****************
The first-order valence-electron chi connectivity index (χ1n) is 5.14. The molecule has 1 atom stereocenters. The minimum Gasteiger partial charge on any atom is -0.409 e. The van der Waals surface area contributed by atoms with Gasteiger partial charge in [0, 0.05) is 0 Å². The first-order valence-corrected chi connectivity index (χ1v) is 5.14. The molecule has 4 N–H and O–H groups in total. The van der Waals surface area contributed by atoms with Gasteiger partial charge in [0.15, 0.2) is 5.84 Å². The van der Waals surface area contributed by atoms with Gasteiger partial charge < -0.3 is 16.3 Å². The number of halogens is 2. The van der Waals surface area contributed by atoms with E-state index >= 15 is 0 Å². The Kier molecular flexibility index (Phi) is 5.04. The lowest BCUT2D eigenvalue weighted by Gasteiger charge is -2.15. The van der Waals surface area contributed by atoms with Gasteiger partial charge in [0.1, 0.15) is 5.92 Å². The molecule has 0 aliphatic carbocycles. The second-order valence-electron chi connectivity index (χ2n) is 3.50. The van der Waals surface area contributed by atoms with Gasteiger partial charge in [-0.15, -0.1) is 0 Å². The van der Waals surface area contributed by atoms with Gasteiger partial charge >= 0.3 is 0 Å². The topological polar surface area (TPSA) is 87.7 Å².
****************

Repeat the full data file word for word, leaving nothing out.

The first-order valence-electron chi connectivity index (χ1n) is 5.14. The molecule has 1 atom stereocenters. The minimum Gasteiger partial charge on any atom is -0.409 e. The van der Waals surface area contributed by atoms with Gasteiger partial charge in [0, 0.05) is 0 Å². The first-order valence-corrected chi connectivity index (χ1v) is 5.14. The molecule has 4 N–H and O–H groups in total. The van der Waals surface area contributed by atoms with Gasteiger partial charge in [0.15, 0.2) is 5.84 Å². The van der Waals surface area contributed by atoms with Gasteiger partial charge < -0.3 is 16.3 Å². The number of halogens is 2. The van der Waals surface area contributed by atoms with E-state index >= 15 is 0 Å². The Kier molecular flexibility index (Phi) is 5.04. The lowest BCUT2D eigenvalue weighted by Gasteiger charge is -2.15. The van der Waals surface area contributed by atoms with Gasteiger partial charge in [0.1, 0.15) is 5.92 Å². The molecule has 0 aliphatic carbocycles. The second-order valence-electron chi connectivity index (χ2n) is 3.50. The van der Waals surface area contributed by atoms with Gasteiger partial charge in [-0.15, -0.1) is 0 Å². The van der Waals surface area contributed by atoms with Gasteiger partial charge >= 0.3 is 0 Å². The topological polar surface area (TPSA) is 87.7 Å².